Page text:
For many centuries Inca farmers used mint leaves to keep stored potatoes sound. Knowledge of this practice spurred Dr. Stephen Vaughn and his colleagues at USDA's Agricultural Research Service at Peoria, Illinois to study spice extracts. They discovered that vaporized oils from cinnamon, cumin, or thyme, applied to potatoes, kept them from sprouting for as long as 11 months, and also protected them from storage-rot fungi. The cooked potatoes had no unusual flavor.
If potatoes sprout prematurely, they soften and lose weight. Much of their starch turns to sugar, and when the potatoes are cooked, they turn an unattractive dark brown. They become undesirable for french fries and potato chips, and represent an economic loss. The spice extracts may prove to be effective for stored potatoes, and lead to non-toxic treatment.
Chemist Richard A. Anderson and his colleagues at USDA's Nutrient Requirements and Functions Laboratory at Beltsville, Maryland, are investigating spices and other plants used in folk medicine. They found a few spices, especially cinnamon, make fat cells much more responsive to insulin, the hormone that regulates sugar metabolism and thus controls the blood glucose level. In test tube experiments, an active compound in cinnamon increased glucose metabolism about 20 fold. If this substance will do the same in people, it might provide a natural remedy against diabetes. These findings are important. Nearly 16 million Americans have diabetes. One third of them are unaware that they have the condition. Most have Type 2 diabetes (adult onset), in which the body cells fail to recognize and respond to insulin as well as they did formerly. This inability results in elevated blood sugar.
As more investigations go forth with spices, many benefits are being discovered.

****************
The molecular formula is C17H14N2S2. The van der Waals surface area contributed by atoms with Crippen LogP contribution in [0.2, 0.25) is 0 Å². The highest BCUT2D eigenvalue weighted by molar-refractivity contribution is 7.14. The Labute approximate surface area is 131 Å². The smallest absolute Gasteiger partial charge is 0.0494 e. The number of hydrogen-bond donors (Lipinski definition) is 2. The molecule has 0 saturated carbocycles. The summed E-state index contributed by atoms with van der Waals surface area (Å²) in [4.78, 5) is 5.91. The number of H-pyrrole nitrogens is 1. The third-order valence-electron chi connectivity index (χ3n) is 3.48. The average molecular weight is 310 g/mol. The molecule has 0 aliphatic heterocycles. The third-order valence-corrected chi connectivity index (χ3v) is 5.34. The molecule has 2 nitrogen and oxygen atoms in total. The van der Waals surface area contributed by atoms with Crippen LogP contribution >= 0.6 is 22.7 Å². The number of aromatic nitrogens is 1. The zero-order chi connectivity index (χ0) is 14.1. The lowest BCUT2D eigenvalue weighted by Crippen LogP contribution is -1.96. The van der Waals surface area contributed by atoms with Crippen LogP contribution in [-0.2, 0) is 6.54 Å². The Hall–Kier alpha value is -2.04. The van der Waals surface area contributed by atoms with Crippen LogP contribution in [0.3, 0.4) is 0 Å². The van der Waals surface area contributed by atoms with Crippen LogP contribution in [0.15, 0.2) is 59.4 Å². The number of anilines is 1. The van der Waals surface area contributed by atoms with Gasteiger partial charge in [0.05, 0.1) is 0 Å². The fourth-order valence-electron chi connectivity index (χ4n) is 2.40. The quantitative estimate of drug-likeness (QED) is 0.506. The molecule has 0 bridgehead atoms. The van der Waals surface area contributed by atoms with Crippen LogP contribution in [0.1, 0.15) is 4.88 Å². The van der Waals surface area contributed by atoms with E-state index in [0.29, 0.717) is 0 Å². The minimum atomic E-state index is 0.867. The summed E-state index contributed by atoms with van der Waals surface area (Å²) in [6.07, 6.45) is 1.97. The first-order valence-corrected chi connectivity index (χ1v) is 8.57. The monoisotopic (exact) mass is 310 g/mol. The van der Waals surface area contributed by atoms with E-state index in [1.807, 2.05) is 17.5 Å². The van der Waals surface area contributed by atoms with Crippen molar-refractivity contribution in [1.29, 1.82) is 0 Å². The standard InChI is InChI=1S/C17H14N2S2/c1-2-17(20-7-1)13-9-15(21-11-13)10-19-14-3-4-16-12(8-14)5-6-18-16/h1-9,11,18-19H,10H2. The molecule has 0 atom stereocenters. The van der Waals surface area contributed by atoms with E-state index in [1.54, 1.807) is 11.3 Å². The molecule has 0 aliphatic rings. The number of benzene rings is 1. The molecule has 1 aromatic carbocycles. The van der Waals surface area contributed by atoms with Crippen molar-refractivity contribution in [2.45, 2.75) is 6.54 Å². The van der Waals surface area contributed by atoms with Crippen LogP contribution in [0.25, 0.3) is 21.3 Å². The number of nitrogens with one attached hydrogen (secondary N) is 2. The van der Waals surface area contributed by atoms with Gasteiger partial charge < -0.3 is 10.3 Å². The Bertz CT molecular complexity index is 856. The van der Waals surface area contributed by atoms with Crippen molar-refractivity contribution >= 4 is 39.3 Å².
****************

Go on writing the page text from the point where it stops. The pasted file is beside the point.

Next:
Below are several questions pertaining to spices found in Beatrice Trum Hunter's "YOU ASKED FOR IT" column
Q. Are spicy foods harmful to the stomach?
A. Contrary to a popular notion, highly spiced foods do not cause gastric or duodenal mucosal injury. However, anyone who is already afflicted with a gastric ulcer should follow medical recommendations.
Q. Do spices have any nutritional value?
A. Spices may be low in nutritional value, but they have other beneficial qualities. Their aroma in food dishes can create appetite by stimulating the gastric secretions. Some spices aid digestion, improve blood circulation, enhance mental and physical stamina, adapt to stress, and have other positive features. For example, spices are useful in devising tasty dishes that are low in sugars, fats, sodium, and calories.
Q. Do hot sauces make raw shellfish, such as oysters, safer to eat?
A. Vibrio vulnificus is a common contaminant in raw oysters. In tests, hot sauces did not reduce significantly the overall numbers of this pathogen. Tabasco sauce (but not "cocktail sauce") reduced the number of pathogen on the surface of the oysters, but not within the interior of the oysters. Eating raw shellfish remains risky, especially for individuals with impaired immune systems.
Photo by Peter Beard
The author, Beatrice Trum Hunter, MA, has written more than 30 books on food and environmental issues, frequently before widespread public awareness. She was food editor of Consumer's Research Magazine for more than two decades. She is an honorary member of The Price Pottenger Nutrition Foundation, as well as an honorary fellow of The International Academy of Preventative Medicine and an honorary member of The American Academy of Environmental Medicine. She has been the recipient of many awards, including The Jonathan Forman Award of The Society for Clinical Ecology, The New Hampshire Society for Preventative Dentistry, and The Donnon Pepper Humanitarian Award. She can be reached at 243 Falls Road, Deering, N.H. 03244